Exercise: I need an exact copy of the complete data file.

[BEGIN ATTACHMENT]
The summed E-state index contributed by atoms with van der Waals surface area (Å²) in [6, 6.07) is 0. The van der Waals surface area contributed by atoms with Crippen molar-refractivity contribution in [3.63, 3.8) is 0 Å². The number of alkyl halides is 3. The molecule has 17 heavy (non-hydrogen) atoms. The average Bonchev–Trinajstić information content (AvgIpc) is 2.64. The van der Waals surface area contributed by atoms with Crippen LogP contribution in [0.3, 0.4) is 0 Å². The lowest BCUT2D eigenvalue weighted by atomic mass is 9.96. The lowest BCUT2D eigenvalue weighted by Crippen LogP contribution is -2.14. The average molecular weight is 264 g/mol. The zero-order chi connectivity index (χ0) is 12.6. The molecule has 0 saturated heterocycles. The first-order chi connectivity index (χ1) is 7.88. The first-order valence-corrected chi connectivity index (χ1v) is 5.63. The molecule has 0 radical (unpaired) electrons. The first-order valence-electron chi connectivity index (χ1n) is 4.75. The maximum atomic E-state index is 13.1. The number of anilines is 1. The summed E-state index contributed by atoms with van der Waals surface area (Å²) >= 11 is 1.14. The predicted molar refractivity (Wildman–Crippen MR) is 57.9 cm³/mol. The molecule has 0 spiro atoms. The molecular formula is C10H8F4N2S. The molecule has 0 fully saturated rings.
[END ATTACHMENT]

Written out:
The summed E-state index contributed by atoms with van der Waals surface area (Å²) in [6, 6.07) is 0. The van der Waals surface area contributed by atoms with Crippen molar-refractivity contribution in [3.63, 3.8) is 0 Å². The number of alkyl halides is 3. The molecule has 17 heavy (non-hydrogen) atoms. The average Bonchev–Trinajstić information content (AvgIpc) is 2.64. The van der Waals surface area contributed by atoms with Crippen LogP contribution in [0.3, 0.4) is 0 Å². The lowest BCUT2D eigenvalue weighted by atomic mass is 9.96. The lowest BCUT2D eigenvalue weighted by Crippen LogP contribution is -2.14. The average molecular weight is 264 g/mol. The zero-order chi connectivity index (χ0) is 12.6. The molecule has 0 saturated heterocycles. The first-order chi connectivity index (χ1) is 7.88. The first-order valence-corrected chi connectivity index (χ1v) is 5.63. The molecule has 0 radical (unpaired) electrons. The first-order valence-electron chi connectivity index (χ1n) is 4.75. The maximum atomic E-state index is 13.1. The number of anilines is 1. The summed E-state index contributed by atoms with van der Waals surface area (Å²) >= 11 is 1.14. The predicted molar refractivity (Wildman–Crippen MR) is 57.9 cm³/mol. The molecule has 0 spiro atoms. The molecular formula is C10H8F4N2S. The molecule has 0 fully saturated rings.